If you've already been diagnosed with pregnancy complications that are likely to result in your child's preterm delivery, you may be anxious about what the future holds for you and your baby. Fortunately, advances in neonatal medical technologies have made it much easier for physicians to treat preterm babies, improving survival rates and decreasing the odds of long-term complications related to early birth. Read on to learn more about some medical devices and procedures that will help your infant learn to breathe and eat on his or her own much more quickly than you might expect.
A nasogastric tube, or NG tube, is designed to provide your baby with nutrition before he or she is reliably able to swallow without help by running a tube from your baby's nose directly into his or her stomach. Although babies practice swallowing in the womb (often leading to the hiccups you may have felt), this skill takes some time to perfect, and premature babies are often at a greater risk of aspirating (instead of swallowing) milk when they try to suckle. This aspiration can lead to lung infections or even prevent your baby from being able to take in enough oxygen, so an NG tube is crucial in many scenarios in which your baby's suckling mechanisms may not quite be up to snuff.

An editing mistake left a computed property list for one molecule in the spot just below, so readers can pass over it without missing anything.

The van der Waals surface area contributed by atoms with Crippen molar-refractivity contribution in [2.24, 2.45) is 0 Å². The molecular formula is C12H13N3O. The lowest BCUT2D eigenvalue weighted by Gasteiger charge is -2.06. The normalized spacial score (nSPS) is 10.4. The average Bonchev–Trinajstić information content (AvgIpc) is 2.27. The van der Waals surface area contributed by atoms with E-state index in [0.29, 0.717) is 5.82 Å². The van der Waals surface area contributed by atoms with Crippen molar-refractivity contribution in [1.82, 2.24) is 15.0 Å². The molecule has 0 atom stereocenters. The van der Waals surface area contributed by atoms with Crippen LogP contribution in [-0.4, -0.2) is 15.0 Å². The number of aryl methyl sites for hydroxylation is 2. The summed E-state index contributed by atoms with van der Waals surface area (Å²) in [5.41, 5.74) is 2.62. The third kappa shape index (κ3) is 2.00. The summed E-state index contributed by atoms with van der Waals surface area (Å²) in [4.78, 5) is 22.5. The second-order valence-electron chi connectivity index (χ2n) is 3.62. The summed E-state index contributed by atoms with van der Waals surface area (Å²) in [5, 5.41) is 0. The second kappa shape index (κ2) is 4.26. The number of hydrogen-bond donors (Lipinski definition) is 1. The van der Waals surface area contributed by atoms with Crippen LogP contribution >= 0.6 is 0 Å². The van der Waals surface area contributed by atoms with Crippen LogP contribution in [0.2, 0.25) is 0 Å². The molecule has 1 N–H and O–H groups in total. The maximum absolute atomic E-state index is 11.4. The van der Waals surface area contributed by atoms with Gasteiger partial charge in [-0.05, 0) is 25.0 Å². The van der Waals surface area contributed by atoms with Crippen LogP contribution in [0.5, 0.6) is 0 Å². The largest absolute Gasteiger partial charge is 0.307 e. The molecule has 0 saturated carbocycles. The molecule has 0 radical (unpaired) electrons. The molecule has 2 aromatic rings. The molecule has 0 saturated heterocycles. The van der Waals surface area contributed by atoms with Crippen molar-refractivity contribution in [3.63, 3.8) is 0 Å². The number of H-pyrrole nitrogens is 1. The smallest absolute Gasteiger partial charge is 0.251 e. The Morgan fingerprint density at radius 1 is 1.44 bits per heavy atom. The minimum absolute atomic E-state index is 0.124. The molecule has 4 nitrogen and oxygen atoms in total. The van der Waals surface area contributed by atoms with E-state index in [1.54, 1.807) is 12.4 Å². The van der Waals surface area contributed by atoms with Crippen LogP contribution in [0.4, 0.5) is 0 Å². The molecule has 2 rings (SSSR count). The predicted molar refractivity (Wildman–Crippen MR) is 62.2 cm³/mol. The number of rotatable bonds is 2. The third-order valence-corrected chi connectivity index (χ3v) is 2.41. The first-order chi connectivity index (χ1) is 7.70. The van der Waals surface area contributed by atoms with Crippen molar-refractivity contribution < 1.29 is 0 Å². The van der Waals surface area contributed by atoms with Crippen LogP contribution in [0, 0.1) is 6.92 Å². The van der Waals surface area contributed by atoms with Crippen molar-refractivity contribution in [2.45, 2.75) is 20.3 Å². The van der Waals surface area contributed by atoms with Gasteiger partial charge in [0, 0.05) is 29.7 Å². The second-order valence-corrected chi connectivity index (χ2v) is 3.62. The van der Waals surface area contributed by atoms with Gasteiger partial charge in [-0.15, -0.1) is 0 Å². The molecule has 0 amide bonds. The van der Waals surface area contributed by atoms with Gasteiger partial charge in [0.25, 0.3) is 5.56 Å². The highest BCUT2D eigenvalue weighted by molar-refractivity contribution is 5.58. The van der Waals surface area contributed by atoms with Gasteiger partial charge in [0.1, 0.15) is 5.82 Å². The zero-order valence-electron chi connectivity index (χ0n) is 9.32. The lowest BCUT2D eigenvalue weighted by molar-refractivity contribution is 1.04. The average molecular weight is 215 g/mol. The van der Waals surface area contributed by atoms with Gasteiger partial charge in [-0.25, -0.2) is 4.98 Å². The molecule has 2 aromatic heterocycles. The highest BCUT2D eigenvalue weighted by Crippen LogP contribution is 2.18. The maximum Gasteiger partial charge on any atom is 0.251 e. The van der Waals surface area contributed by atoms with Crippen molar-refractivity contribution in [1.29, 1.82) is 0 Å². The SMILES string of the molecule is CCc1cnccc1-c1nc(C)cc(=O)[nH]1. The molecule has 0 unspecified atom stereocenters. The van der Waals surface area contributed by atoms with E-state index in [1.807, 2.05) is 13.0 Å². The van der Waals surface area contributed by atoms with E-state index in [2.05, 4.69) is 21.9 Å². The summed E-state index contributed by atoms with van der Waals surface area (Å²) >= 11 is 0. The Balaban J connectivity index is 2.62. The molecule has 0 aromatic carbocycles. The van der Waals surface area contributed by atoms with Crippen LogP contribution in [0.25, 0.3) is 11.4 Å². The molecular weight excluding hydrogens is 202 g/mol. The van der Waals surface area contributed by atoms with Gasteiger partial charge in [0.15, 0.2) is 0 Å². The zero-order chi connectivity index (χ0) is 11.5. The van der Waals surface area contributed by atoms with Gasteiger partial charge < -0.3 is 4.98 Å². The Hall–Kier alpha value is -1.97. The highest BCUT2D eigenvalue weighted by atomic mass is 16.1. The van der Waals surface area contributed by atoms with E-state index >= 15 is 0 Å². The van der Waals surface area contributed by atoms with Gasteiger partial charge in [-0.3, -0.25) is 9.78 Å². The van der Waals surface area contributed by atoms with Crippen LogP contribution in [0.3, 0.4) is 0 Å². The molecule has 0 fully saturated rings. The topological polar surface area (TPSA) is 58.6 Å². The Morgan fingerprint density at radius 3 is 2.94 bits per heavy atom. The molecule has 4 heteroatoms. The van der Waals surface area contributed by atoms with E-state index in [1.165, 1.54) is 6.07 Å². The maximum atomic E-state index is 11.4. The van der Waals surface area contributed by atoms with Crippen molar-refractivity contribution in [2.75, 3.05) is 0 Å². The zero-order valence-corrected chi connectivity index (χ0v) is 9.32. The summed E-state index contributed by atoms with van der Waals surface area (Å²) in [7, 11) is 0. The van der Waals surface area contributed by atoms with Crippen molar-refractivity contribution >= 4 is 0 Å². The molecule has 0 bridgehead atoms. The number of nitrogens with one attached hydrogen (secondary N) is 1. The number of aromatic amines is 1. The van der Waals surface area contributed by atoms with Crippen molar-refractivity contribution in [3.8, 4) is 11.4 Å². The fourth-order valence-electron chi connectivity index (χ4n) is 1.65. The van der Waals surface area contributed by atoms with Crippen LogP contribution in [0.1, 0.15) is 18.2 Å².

An NG tube is also helpful when it comes to determining how much your baby is (or should be) eating. Because it's simple to measure the amount of nutritious milk or formula being funneled through the NG tube (along with the weight of your baby's diapers), neonatal physicians and nurses can be confident your baby is taking in the food he or she needs.
A continuous positive airway pressure (CPAP) machine is often needed to help premature infants' lungs develop and ensure that they're given an adequate supply of oxygen before they're able to breathe well on their own. Because oxygen deprivation can cause a number of long-term negative effects, it's crucial to ensure your baby's oxygen saturation levels (often called "sats") are healthy, and a bubble CPAP is a simple and inexpensive way to do this.
This machine works by supplying a steady stream of oxygen (usually through a tiny nose cannula) to your baby and providing continuous pressure for this oxygen by submerging the other end of the tube in water. This ensures that even babies whose breathing is weak are able to take in sufficient oxygen to heal and grow.